Prime minister forced to open her job to challengers only to find that no one from her party was willing to run against her.
Leadership challenge to Australian prime minister evaporates
CANBERRA // Australia's deeply unpopular government further damaged its public image today with a bizarre internal power struggle in which the prime minister was forced to open her job to challengers only to find that no one from her party was willing to run against her.
The unprecedented spectacle of a leadership ballot without a challenger adds to the perception of dysfunction and turmoil that taints Prime Minister Julia Gillard's party and is likely to harm its already dismal chance of holding on to power at national elections in September.
Kevin Rudd, the prime minister whom Gillard ousted in an internal party coup in 2010, had been expected to attempt to replace her. For weeks, his backers had been frenetically recruiting Gillard loyalists who are becoming increasing spooked by the centre-left Labor Party's dismal performance in opinion polls this year.
But Mr Rudd made a surprising 11th-hour announcement that he would not attempt to return to the premiership by running for the party's top job, a likely sign that he was not certain he could unseat Ms Gillard despite her unpopularity.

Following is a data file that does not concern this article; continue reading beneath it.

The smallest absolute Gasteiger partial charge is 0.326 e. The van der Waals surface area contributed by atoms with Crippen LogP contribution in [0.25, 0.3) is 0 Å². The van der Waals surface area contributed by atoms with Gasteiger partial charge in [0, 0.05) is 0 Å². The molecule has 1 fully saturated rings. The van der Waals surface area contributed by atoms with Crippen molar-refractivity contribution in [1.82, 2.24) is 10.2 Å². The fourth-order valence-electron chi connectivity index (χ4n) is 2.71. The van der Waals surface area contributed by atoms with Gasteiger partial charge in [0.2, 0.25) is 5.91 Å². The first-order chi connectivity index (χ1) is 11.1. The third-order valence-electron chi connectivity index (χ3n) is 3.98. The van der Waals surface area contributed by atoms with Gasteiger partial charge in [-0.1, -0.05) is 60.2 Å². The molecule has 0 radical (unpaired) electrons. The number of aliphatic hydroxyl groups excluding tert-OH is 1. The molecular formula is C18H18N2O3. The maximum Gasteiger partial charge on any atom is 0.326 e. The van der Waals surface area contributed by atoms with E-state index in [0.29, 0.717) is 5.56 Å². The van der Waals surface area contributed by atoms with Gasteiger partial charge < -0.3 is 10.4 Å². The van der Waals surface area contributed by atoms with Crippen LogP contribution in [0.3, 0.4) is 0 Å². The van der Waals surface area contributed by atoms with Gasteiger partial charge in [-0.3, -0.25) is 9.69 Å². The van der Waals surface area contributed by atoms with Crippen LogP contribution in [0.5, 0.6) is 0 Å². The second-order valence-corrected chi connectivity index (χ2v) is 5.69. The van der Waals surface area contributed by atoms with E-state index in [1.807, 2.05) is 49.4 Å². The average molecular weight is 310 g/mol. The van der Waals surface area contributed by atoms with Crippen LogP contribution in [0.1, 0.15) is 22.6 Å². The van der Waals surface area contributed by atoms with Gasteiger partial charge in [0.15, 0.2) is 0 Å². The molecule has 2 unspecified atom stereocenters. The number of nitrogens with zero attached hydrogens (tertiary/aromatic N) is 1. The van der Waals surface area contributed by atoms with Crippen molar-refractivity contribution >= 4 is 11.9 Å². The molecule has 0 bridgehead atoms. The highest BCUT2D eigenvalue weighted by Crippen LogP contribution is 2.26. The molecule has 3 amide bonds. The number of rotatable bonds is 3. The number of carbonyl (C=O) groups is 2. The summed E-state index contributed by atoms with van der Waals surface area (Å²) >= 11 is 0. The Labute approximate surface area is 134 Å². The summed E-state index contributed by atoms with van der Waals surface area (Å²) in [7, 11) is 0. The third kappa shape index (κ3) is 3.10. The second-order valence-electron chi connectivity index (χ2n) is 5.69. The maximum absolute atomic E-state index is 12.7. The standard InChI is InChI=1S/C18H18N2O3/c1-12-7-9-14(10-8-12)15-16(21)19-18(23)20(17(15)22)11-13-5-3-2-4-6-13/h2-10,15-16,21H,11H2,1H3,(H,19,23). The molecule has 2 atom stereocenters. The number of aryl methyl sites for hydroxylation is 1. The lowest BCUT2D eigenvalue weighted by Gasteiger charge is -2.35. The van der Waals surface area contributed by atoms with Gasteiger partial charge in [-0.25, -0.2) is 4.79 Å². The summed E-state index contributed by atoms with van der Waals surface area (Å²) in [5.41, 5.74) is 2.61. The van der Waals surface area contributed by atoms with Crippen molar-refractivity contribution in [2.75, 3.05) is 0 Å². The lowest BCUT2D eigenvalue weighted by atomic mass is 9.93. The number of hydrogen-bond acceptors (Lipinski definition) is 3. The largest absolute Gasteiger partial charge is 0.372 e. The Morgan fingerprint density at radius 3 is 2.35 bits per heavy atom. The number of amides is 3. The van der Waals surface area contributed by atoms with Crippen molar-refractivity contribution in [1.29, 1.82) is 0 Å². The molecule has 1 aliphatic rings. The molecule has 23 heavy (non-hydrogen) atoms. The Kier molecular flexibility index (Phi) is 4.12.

Following the vote, Ms Gillard declared that "the leadership of our political party, the Labor Party, has been settled and settled in the most conclusive fashion possible".
Senior minister Simon Crean brought the leadership unrest to a head earlier yesterday by calling on his government colleagues to sign a petition to force a leadership vote if Ms Gillard refused to call one. Such a petition would have needed the signatures of one-third of government legislators.
Mr Crean - a former Labor leader who served in Ms Gillard's government as minister for the arts, regional Australia, regional development and local government - said he wanted to be deputy leader and called on Mr Rudd to challenge for the top post.
Ms Gillard removed Mr Crean from her Cabinet before the meeting.
Junior minister Richard Marles, who publically backed Mr Rudd, resigned late yesterday from his portfolios of foreign and Pacific Island affairs.
Part of Mr Rudd's appeal is opinion polls that show he would be a far more popular among the public than Ms Gillard. But several of his colleagues complain that he is chaotic, dysfunctional and abusive to work with.
He led Labor to victory at elections in 2007 before being deposed three years later in the internal coup. He challenged Ms Gillard last year and was roundly defeated in a ballot of Labor legislators.
A change of leader could have brought down Labor's fragile minority government. A key independent legislator upon whom the party relies to command a majority in the House of Representatives had warned that he might not support a government led by Mr Rudd.
The ballot ended a tumultuous week for the government in which it was forced by lack of support to withdraw bills that that would have increased media regulation.
Starting today, parliament will take a seven-week break before the deputy prime minister and treasurer Wayne Swan outlines his budget plans for the next fiscal year on May 14.